During this public health crisis, spending time in outdoor spaces has become so important for many, and we anticipate this trend will continue. People are drawn to the outdoors for fresh air, stress relief, and the freedom it provides. As our public lands and waters reopen, our special places could get overwhelmed and people could be at risk.
To help ensure people thrive outside and stay safe, the Recreate Responsibly coalition of 700+ nonprofits, outdoor businesses, and land managers came together to develop and share best practices to protect each other and our natural landscapes.
The Recreate Responsibly guidelines are meant to be a starting point for getting outside safely during the COVID-19 pandemic. It isn’t just about bringing a face covering and making room on the trail. It’s also about being inclusive and welcoming to everyone who gets outside, no matter how they identify or how they like to experience the outdoors.
Check the status of the place you want to visit. If it is closed, don’t go. If it’s crowded, have a backup plan.
Keep your group size small. Be prepared to cover your nose and mouth and give others space. If you are sick, stay home.
Prepare for facilities to be closed, pack lunch and bring essentials like hand sanitizer and a face covering.
Slow down and choose lower-risk activities to reduce your risk of injury. Search and rescue operations and health care resources are both strained.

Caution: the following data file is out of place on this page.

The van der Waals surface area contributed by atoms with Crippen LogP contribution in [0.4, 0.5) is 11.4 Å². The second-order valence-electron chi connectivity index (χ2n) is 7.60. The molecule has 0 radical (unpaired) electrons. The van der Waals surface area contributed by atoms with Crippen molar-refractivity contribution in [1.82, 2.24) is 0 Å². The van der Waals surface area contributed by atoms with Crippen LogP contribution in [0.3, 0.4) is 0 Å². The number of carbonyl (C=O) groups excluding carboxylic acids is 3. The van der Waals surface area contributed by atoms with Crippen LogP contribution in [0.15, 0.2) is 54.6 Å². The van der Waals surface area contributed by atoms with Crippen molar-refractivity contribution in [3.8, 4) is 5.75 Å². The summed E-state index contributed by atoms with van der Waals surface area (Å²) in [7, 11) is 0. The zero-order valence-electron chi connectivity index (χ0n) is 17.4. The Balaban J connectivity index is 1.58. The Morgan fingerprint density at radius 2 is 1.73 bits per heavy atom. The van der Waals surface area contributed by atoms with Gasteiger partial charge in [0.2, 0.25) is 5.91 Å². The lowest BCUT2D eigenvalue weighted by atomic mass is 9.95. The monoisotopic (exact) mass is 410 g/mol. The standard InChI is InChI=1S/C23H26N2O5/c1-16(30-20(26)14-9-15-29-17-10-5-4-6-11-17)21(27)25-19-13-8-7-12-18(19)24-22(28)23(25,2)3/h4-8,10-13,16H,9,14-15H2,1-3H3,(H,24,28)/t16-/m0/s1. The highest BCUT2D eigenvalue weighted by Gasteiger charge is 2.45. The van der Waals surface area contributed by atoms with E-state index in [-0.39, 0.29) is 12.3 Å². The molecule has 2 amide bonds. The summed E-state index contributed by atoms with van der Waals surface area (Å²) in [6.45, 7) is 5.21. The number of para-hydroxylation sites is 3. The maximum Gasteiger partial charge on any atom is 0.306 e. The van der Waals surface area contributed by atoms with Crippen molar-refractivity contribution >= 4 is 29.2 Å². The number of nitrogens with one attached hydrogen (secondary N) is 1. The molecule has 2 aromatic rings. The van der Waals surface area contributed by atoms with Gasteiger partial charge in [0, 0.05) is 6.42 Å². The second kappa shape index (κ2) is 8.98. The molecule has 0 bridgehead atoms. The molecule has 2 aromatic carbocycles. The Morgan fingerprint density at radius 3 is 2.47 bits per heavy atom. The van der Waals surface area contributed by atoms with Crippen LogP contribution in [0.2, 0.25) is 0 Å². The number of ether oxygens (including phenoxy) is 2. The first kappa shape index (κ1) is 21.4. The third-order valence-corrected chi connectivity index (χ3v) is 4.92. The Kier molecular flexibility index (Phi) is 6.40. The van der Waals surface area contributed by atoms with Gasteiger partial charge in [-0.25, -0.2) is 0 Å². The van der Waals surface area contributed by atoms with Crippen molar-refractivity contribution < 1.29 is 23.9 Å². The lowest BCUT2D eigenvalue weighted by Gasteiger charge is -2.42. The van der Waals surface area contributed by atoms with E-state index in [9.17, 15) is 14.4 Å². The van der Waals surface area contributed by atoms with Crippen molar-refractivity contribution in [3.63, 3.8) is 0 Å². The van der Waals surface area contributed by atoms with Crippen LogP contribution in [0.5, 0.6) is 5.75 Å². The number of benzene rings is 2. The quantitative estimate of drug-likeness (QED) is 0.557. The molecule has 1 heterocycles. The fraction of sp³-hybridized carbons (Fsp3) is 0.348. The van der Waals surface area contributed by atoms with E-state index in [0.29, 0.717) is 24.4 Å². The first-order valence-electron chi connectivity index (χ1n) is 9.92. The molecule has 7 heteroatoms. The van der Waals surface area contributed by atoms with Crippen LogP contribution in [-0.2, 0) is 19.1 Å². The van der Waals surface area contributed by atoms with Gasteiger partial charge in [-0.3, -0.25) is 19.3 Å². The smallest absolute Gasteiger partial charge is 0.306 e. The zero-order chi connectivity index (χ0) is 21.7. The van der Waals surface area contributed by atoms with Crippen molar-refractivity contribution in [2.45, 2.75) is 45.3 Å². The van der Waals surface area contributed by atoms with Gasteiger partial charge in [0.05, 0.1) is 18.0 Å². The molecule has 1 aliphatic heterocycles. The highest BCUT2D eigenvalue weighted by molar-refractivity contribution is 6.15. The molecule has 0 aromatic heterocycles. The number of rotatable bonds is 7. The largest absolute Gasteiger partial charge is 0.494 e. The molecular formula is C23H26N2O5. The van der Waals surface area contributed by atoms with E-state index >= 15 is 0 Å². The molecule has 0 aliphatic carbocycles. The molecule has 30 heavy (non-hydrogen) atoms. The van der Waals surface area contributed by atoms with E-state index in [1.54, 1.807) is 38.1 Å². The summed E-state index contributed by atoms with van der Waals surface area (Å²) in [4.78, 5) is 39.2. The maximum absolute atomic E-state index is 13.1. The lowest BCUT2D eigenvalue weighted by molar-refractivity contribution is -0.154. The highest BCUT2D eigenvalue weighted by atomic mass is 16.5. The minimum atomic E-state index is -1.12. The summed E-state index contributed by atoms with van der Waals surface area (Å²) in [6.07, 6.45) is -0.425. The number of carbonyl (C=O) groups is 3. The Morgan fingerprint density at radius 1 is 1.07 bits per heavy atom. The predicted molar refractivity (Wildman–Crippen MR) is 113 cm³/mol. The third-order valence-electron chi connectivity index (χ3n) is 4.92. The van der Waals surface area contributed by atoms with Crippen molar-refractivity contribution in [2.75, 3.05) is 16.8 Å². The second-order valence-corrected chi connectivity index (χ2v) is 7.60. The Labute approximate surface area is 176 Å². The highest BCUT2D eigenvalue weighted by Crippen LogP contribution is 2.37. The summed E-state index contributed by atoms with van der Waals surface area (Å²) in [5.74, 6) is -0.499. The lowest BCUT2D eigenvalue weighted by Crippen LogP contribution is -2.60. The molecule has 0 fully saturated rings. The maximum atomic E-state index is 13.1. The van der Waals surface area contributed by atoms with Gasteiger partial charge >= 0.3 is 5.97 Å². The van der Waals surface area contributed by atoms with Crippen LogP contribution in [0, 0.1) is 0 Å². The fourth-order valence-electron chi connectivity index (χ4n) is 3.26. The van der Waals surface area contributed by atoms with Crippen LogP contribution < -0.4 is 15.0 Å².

Limit long-distance travel and make use of local parks, trails and public spaces. Be mindful of your impact on the communities you visit.
Respect public lands and waters, as well as Native and local communities. Take all your garbage with you.
Share your commitment to #RecreateResponsibly by using the hashtag on social media.
Or use the following toolkit for Michigan to share the guidelines on your social media channels.
Michigan outdoor leaders from Chaco Footwear and Gazelle Sports, along with the new Michigan Outdoor Industry Office and the Michigan Department of Natural Resources, as we hear how the industry is working to successfully and safely “onboard” this new generation of outdoor enthusiasts — and more importantly, how we can keep them engaged for the long term.
Speakers offer industry-specific insights, #RecreateResponsibly suggestions about exploring Michigan’s local trails and parks, and share ways that the new landscape of virtual events like Gazelle’s “Great Lakes and Go!” 5K, and the DNR’s upcoming Michigan Trails Week events can help engage and sustain a welcoming and inclusive outdoor movement in Michigan.